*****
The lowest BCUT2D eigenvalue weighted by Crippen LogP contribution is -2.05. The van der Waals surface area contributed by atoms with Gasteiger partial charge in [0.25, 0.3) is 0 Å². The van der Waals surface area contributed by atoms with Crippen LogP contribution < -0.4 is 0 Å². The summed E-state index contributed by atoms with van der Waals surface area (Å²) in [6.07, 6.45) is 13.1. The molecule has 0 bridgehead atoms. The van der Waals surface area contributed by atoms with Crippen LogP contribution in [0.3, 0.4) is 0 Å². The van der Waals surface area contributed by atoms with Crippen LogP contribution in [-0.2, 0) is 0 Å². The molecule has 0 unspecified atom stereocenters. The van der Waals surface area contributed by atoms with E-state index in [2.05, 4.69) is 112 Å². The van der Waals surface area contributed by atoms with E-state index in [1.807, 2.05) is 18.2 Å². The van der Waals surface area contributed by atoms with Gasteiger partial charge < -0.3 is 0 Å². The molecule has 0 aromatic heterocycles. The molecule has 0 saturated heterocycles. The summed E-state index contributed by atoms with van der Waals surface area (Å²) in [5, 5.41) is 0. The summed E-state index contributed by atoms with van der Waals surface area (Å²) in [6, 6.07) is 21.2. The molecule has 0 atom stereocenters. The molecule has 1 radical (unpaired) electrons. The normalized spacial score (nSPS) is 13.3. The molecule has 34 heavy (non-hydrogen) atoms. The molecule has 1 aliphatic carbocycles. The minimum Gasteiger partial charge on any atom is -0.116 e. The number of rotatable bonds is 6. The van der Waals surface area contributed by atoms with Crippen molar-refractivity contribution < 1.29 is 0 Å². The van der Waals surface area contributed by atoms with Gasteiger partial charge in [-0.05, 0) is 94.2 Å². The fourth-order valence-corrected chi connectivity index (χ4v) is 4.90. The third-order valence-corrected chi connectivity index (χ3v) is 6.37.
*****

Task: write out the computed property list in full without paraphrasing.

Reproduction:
The lowest BCUT2D eigenvalue weighted by Crippen LogP contribution is -2.05. The van der Waals surface area contributed by atoms with Gasteiger partial charge in [0.25, 0.3) is 0 Å². The van der Waals surface area contributed by atoms with Crippen LogP contribution < -0.4 is 0 Å². The summed E-state index contributed by atoms with van der Waals surface area (Å²) in [6.07, 6.45) is 13.1. The molecule has 0 bridgehead atoms. The van der Waals surface area contributed by atoms with Crippen LogP contribution in [0.3, 0.4) is 0 Å². The van der Waals surface area contributed by atoms with Crippen LogP contribution in [-0.2, 0) is 0 Å². The molecule has 0 unspecified atom stereocenters. The van der Waals surface area contributed by atoms with E-state index in [2.05, 4.69) is 112 Å². The van der Waals surface area contributed by atoms with E-state index in [1.807, 2.05) is 18.2 Å². The van der Waals surface area contributed by atoms with Gasteiger partial charge < -0.3 is 0 Å². The molecule has 0 aromatic heterocycles. The molecule has 0 saturated heterocycles. The summed E-state index contributed by atoms with van der Waals surface area (Å²) in [5, 5.41) is 0. The summed E-state index contributed by atoms with van der Waals surface area (Å²) in [6, 6.07) is 21.2. The molecule has 0 atom stereocenters. The molecule has 1 radical (unpaired) electrons. The normalized spacial score (nSPS) is 13.3. The molecule has 34 heavy (non-hydrogen) atoms. The molecule has 1 aliphatic carbocycles. The minimum Gasteiger partial charge on any atom is -0.116 e. The number of rotatable bonds is 6. The van der Waals surface area contributed by atoms with Crippen molar-refractivity contribution < 1.29 is 0 Å². The van der Waals surface area contributed by atoms with Gasteiger partial charge in [-0.05, 0) is 94.2 Å². The fourth-order valence-corrected chi connectivity index (χ4v) is 4.90. The third-order valence-corrected chi connectivity index (χ3v) is 6.37.